contributed by Kourtney Rumback
During the summer before my sophomore year, I was taking a microbiology course and learned how the gut microbiome can impact mental health. Using this knowledge, I proposed to add a microbiome analysis to the rats in my psychology lab, the RTD lab, that was examining how high-fat diets impacted impulsive choice. To propose a project like this required much work and convincing of the graduate students and my PI. I found a research article by Dr. Alexandria Vaughn examining a similar concept, but I was confused about the analytical aspects that goes into microbiome sequencing. From here, I reached out to one of my old professors that I knew quite well, Dr. Ari Jumpponen, who guided me through the process of 16S sequencing and gave me some direction on how to proceed with the project further. At this point I was becoming discouraged due to the cost it would take my psychology lab to be able to extract the DNA independently and to send off the DNA for sequencing. This is when I learned about Dr. Sonny Lee and I reached out to him for collaboration.
After talking to Sonny, I was able to get this project approved by my psychology lab and was able to apply for an Arts & Sciences Undergraduate Research Award, and later, an OURCI award. Due to Covid, I had to postpone this project until my junior year, but this allowed me to work closer with Sonny and was offered a position in his lab. Once the project was up and rolling, I extracted the DNA from 48 rat samples I collected pre-Covid. This was a great opportunity for me to practice my lab techniques and gain more skills with new equipment. The DNA was then prepared and sent to the K-State Genomics lab.
Before I continue more, I want to share about the core project that this analysis stemmed from. In the RTD lab, we wanted to examine how high-fat vs low-fat diets effected impulsive choice. We had 48 rats split into four groups of 12. Group one received a normal chow only, group two received normal chow with Crisco, group 3 received a low-lard commercially produced chow, and group four received a high-lard commercially produced chow. Groups three and four were enriched with vitamins and minerals. We were also curious as to whether fat type can impact impulsivity, hence the Crisco and lard diets. The overall results of this core study were that the rats consuming low fat diets (groups one and three) made more self-controlled choices overall and the high-fat diets (groups two and four) were more impulsive. We also did not see a difference between the two fat types.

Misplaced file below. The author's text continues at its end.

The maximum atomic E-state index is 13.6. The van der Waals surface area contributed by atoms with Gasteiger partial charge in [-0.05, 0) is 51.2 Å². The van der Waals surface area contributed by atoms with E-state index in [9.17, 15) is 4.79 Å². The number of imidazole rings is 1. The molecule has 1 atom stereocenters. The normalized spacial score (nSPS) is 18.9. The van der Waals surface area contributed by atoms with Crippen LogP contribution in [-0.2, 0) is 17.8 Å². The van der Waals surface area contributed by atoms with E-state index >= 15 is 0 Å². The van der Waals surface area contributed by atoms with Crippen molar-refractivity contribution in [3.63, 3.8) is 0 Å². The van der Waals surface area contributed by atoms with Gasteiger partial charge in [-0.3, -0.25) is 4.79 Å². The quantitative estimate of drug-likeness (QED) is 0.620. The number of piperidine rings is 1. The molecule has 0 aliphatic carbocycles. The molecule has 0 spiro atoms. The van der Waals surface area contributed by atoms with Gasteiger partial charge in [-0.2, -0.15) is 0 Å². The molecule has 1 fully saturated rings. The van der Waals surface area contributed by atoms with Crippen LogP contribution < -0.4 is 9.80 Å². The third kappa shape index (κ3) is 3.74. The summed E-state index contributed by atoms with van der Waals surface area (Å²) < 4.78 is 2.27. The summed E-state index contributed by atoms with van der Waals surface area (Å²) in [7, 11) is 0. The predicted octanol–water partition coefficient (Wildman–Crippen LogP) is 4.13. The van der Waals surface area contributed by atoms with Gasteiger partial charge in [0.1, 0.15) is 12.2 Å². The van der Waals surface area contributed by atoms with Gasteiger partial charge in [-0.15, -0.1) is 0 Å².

The fun part now, after two years of preparation, is finally here: Data! The data analysis portion of this project was by far the most overwhelming and intimidating. It required programs that I was not used to and data sets that were not compatible with Excel. Sonny and Brandi were both great about helping me through this process and making sure I knew exactly what each graph entailed. I received two graphs that were used for this analysis. The PCA clustering plot which places points on a graph to represent each subject’s microbiome composition relative to one another. Within this plot, I was able to see that there was a separation between the two fat types (Crisco vs lard). There was also some evidence of the groups that received high-fat diets being closer together which suggests that their microbiome compositions were more similar. The second graph represented the relative abundance of individual phyla in each sample. Overall, we did not see a significant difference between any of the phyla between groups. This could be due to the high variability of abundance of phyla. Another point to mention is although the relative abundance of phyla was not significant, this does not mean that the phyla have the same identity in each group. Due to this, I would like to further cultivate the remaining samples to see if there is a similarity when examining the specific phyla of interest.